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Moving Expenses Tax Deduction

Wondering if you can deduct moving expenses on your tax return? For the majority, the answer is no—unless you’re on active duty in the Armed Forces. This guide will help you navigate the moving expenses tax deduction, explaining who qualifies, which expenses are deductible, and how to properly claim them, whether you’re in the military or seeking other tax benefits related to your move.

Table of contents

Key Takeaways

  • Taxpayers meeting certain criteria, such as active duty Armed Forces members moving per military orders, can claim a tax-deductible rate for moving mileage—22 cents per mile for 2024, excluding parking fees.
  • Most taxpayers are ineligible to claim moving expenses due to the Tax Cuts and Jobs Act of 2017, with the exception of active duty Armed Forces members who may deduct moving expenses without meeting the time or distance tests.
  • Active duty Armed Forces members can deduct moving expenses such as transport, storage of household goods, and personal effects using IRS Form 3903, and report it on Schedule 1 (Form 1040), while most other taxpayers cannot claim these costs due to changes in tax laws post-2017.

What is moving mileage?

The IRS defines moving mileage as the standard rate for using your vehicle to relocate to a new post. The standard mileage rate for moving expenses in 2024 is 21 cents per mile. This rate, however, can be subject to variations and may not always remain constant. It is important to note that parking fees don’t count toward claiming moving mileage.

A comparison of the current rates with those from previous years offers insight into the evolving landscape of tax deductions. While the rates vary, what remains constant is the opportunity for taxpayers to claim moving expenses as a deduction, provided you’re in the Armed Forces moving due to a military order.

To calculate your moving mileage, you need to monitor the distance covered during the relocation. This includes the distance from your old home to your new home, as well as any additional miles travelled for trips made to transport personal belongings or to complete other moving-related tasks.

Who can claim moving mileage?

As of 2017, only military service members relocating due to new orders can claim moving mileage deductions.

What moving expenses are deductible now?

Having established who can claim moving mileage, let’s explore the current deductible moving expenses. As per the tax laws for the year starting after 2017, the only individuals eligible to deduct moving expenses are active duty members of the Armed Forces who relocate due to a military order and a permanent change of station.

These eligible Armed Forces members can deduct costs associated with moving household goods and personal effects, transportation expenses, and storage costs. This makes it possible for them to alleviate some of the financial burdens associated with forced relocation.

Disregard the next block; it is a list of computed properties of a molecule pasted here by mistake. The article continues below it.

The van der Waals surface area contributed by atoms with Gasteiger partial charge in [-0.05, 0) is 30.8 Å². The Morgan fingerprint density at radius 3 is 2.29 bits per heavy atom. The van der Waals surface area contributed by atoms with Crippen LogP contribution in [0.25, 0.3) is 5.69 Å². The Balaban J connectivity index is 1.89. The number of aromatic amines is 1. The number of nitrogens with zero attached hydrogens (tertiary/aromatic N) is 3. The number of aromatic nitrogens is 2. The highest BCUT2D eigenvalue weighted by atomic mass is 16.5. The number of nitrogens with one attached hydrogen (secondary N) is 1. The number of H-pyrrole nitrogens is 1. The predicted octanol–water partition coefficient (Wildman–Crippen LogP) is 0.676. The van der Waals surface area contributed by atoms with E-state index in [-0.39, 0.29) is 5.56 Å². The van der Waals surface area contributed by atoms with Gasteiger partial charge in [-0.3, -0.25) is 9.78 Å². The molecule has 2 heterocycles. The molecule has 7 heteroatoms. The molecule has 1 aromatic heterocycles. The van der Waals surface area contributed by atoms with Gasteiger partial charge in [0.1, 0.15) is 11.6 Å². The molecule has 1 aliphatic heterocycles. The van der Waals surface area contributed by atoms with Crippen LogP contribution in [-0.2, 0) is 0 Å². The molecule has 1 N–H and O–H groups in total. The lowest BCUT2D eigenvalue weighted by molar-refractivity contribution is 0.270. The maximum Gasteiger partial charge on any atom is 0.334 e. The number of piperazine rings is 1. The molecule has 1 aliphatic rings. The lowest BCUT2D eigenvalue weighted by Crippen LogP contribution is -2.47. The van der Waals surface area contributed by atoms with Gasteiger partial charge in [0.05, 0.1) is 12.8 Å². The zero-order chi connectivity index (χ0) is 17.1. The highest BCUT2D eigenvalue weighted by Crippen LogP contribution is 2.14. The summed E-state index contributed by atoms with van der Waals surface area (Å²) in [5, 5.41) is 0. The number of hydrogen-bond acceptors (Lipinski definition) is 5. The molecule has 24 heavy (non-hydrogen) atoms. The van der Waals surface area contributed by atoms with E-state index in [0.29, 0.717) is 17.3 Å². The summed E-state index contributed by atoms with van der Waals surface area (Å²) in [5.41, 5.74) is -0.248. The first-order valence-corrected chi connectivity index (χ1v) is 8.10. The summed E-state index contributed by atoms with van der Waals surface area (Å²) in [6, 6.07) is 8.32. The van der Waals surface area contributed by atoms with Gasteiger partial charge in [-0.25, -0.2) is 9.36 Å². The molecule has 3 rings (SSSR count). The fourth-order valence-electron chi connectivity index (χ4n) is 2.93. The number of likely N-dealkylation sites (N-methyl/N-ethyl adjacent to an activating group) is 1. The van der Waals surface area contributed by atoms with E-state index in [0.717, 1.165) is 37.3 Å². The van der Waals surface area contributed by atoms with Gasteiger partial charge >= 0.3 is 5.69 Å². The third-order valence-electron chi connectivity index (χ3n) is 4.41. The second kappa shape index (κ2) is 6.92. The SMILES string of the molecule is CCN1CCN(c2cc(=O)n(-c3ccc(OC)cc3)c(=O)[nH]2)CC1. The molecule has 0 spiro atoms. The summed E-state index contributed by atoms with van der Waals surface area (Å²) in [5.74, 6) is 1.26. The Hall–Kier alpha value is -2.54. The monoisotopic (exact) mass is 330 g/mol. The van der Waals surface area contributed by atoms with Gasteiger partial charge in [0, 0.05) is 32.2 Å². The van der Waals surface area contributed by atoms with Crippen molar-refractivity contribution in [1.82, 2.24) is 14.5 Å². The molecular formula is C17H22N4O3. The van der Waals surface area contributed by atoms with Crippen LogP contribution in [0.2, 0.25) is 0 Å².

Awareness of the limitations and restrictions on certain expenses, including deductible expenses, is essential. For instance, expenses provided by the government and expenses allocable to excluded foreign income are not deductible.

Furthermore, the Tax Cuts and Jobs Act of 2017 suspended the deduction for moving expenses for most taxpayers for tax years beginning after 2017. This means that unless you are a member of the Armed Forces on active duty and moving due to a military order, you are most likely unable to deduct your moving expenses.

That being said, you could still potentially recoup some of your moving costs in other ways. For instance, if your employer reimburses you for your moving expenses, that reimbursement might be excluded from your income, effectively giving you a tax benefit.

In essence, while the scope for deducting moving expenses has been narrowed, there are still avenues available to mitigate the costs of relocation.

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How to claim moving mileage?

There are several key steps involved in claiming moving mileage on your tax return. The first step is to calculate the moving expense deduction for a move related to the start of work at a new post using IRS Form 3903. If you qualify to claim moving expenses for multiple moves, it is advisable to use a distinct Form 3903 for each move.

Once you’ve calculated the moving expense deduction using Form 3903, this amount should then be reported on Schedule 1 (Form 1040), line 14.

When completing IRS Form 1040, enter the actual moving expenses on line 1, excluding any moving services provided by the government. Then, reference the calculated deduction from Form 3903 on line 2. Keep in mind that itemized deductions are not applicable in this case.

Remember, to claim moving mileage, your deductions must be itemized. This means you’ll need to provide details of each expense you’re claiming, so be sure to keep comprehensive records of all your moving costs.

How to claim moving mileage

Which states still allow moving expense deductions?

Only seven states still allow moving expense deductions or exclude moving expenses from taxable income, including Pennsylvania, New York, Massachusetts, New Jersey, Arkansas, California, and Hawaii.


Understanding moving mileage and how to claim it on your tax return can potentially save you money, especially if you’re an active duty member of the armed forces. While the regulations have tightened in recent years, there remain opportunities for eligible individuals to claim moving expenses and reduce their tax burden. Stay informed, keep thorough records, and consult with a tax professional to ensure you’re making the most of your deductions.

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